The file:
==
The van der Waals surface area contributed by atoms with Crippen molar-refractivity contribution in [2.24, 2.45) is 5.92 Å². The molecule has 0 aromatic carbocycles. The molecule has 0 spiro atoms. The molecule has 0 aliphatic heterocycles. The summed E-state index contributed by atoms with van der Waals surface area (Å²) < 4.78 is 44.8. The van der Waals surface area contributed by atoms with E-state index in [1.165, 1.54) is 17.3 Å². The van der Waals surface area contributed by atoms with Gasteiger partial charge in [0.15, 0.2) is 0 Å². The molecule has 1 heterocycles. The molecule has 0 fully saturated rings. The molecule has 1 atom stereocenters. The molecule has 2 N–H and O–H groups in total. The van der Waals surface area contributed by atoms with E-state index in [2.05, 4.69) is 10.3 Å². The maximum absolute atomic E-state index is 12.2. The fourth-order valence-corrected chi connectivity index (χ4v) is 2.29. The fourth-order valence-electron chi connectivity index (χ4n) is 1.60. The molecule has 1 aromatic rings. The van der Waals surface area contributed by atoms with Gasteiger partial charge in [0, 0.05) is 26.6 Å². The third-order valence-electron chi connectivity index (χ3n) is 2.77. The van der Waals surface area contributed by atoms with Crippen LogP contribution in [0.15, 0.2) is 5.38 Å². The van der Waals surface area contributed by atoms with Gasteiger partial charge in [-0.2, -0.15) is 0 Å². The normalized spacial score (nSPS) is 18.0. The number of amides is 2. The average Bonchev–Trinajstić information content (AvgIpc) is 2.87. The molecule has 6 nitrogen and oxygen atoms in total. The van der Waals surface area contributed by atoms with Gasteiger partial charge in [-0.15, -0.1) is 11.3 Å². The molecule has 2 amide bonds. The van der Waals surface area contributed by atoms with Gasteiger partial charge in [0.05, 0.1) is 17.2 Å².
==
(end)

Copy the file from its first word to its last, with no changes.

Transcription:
The van der Waals surface area contributed by atoms with Crippen molar-refractivity contribution in [2.24, 2.45) is 5.92 Å². The molecule has 0 aromatic carbocycles. The molecule has 0 spiro atoms. The molecule has 0 aliphatic heterocycles. The summed E-state index contributed by atoms with van der Waals surface area (Å²) < 4.78 is 44.8. The van der Waals surface area contributed by atoms with E-state index in [1.165, 1.54) is 17.3 Å². The van der Waals surface area contributed by atoms with Gasteiger partial charge in [0.15, 0.2) is 0 Å². The molecule has 1 heterocycles. The molecule has 0 fully saturated rings. The molecule has 1 atom stereocenters. The molecule has 2 N–H and O–H groups in total. The van der Waals surface area contributed by atoms with E-state index in [2.05, 4.69) is 10.3 Å². The maximum absolute atomic E-state index is 12.2. The fourth-order valence-corrected chi connectivity index (χ4v) is 2.29. The fourth-order valence-electron chi connectivity index (χ4n) is 1.60. The molecule has 1 aromatic rings. The van der Waals surface area contributed by atoms with Gasteiger partial charge in [0, 0.05) is 26.6 Å². The third-order valence-electron chi connectivity index (χ3n) is 2.77. The van der Waals surface area contributed by atoms with Crippen LogP contribution in [0.15, 0.2) is 5.38 Å². The van der Waals surface area contributed by atoms with Gasteiger partial charge in [-0.2, -0.15) is 0 Å². The normalized spacial score (nSPS) is 18.0. The number of amides is 2. The average Bonchev–Trinajstić information content (AvgIpc) is 2.87. The molecule has 6 nitrogen and oxygen atoms in total. The van der Waals surface area contributed by atoms with Gasteiger partial charge in [-0.15, -0.1) is 11.3 Å². The molecule has 2 amide bonds. The van der Waals surface area contributed by atoms with Gasteiger partial charge in [0.05, 0.1) is 17.2 Å².